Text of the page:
By Tim O'Brien
The song "Growing Older But Not Up" could very well describe a trip to see Jimmy Buffett. Not just for us but for him as well.
The annual party commenced at Alpine Valley in East Troy Aug. 25 and that mantra played out as 30,000 or more fans packed the music theater for a tradition no one wants to end. However, after listening to the show and then looking in the mirror, it may have to. Buffett himself forgot the words to some of those treasures but it did not take anything away from a splendid day and night of living in Margaritaville.
Getting to Alpine Vally is a pilgrimage in itself and when there, another mantra would be, "get there early." The crowd started showing up at around 11:30 a.m. for a show that starts at 8 p.m. Sure, the tailgating is a huge part of the event. In fact, many simply do that and do not even head in, but most do. Anybody wishing to get there before the actual parking lot opening time of 3 p.m., will pay a fee. And they do not care. The spot in which ones parties could be more important than where one sits in the amphitheater. It is also a time to pace for a long day of drinking, eating and friendly conversation.
Location: East Troy, Wisconsin
As Buffett ages along with his fans, the music seems to matter more, too. When those story songs are played, a but of melancholy and harking back to better days, spring to mind. At Alpine Valley, after the "Hot Hot Hot" song, as the band entered the stage, the familiar strings of "One Particular Harbour" could be heard. Could that be the first song he plays? You bet and because of that, one knew it would be a special night. Starting with that song, for those true blue fans, it was a perfect way to begin.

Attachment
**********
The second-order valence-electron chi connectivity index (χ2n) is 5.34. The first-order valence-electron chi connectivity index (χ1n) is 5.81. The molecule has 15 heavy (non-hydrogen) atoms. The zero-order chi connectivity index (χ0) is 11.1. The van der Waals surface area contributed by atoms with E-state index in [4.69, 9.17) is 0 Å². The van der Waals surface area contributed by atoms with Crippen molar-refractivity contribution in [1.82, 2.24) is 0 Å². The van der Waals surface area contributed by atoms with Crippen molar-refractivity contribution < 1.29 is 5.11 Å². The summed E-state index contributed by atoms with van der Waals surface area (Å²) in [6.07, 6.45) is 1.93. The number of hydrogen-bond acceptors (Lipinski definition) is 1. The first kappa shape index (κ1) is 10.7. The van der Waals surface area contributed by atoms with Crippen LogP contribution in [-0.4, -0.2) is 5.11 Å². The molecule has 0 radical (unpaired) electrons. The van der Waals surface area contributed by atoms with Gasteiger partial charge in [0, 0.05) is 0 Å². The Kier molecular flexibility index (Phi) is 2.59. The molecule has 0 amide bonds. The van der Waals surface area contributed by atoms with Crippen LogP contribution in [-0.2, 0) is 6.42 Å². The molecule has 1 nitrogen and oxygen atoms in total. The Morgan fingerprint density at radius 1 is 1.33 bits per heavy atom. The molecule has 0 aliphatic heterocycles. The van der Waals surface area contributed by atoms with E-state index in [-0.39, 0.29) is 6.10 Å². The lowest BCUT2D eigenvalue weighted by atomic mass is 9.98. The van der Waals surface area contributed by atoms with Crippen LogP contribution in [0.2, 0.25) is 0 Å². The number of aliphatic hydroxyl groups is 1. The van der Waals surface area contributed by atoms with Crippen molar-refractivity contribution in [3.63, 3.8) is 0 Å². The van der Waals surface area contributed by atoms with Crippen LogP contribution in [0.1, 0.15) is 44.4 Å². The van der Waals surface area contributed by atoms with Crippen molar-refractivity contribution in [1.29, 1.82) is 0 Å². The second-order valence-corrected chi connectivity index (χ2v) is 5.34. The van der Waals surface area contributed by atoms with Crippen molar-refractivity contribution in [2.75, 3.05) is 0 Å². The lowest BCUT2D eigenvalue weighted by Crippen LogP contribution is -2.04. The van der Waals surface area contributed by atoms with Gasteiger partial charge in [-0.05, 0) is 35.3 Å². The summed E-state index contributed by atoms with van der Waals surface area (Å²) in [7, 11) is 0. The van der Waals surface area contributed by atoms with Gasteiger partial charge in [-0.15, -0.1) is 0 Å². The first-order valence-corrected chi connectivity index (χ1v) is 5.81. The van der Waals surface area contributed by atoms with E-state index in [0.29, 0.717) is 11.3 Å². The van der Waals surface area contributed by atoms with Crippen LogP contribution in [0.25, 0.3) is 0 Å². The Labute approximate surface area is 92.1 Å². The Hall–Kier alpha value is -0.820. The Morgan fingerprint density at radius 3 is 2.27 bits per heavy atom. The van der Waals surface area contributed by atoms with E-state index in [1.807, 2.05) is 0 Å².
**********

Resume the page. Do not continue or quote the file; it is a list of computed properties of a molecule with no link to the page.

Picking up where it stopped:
For the younger fans, they need "Margaritaville" and "Cheeseburger in Paradise," but the older fans need "Pirate Looks at 40" and "Come Monday." They were all there as the set contained 22 songs, with intermission. Then he was back for the first encore; two songs, and then a second one; two more songs.
So, the total, 27 songs that filled the night sky in Wisconsin. The ending was fitting as word came during the day that Neil Armstrong had died. Buffett, no stranger to history, paid tribute with an acoustic ending with "Oysters and Pearls."
A simple gesture was all that was needed during that song - looking skyward. And the crowd went into the night.
During the show, he played a tribute to Andy Griffith with "Piece of Work."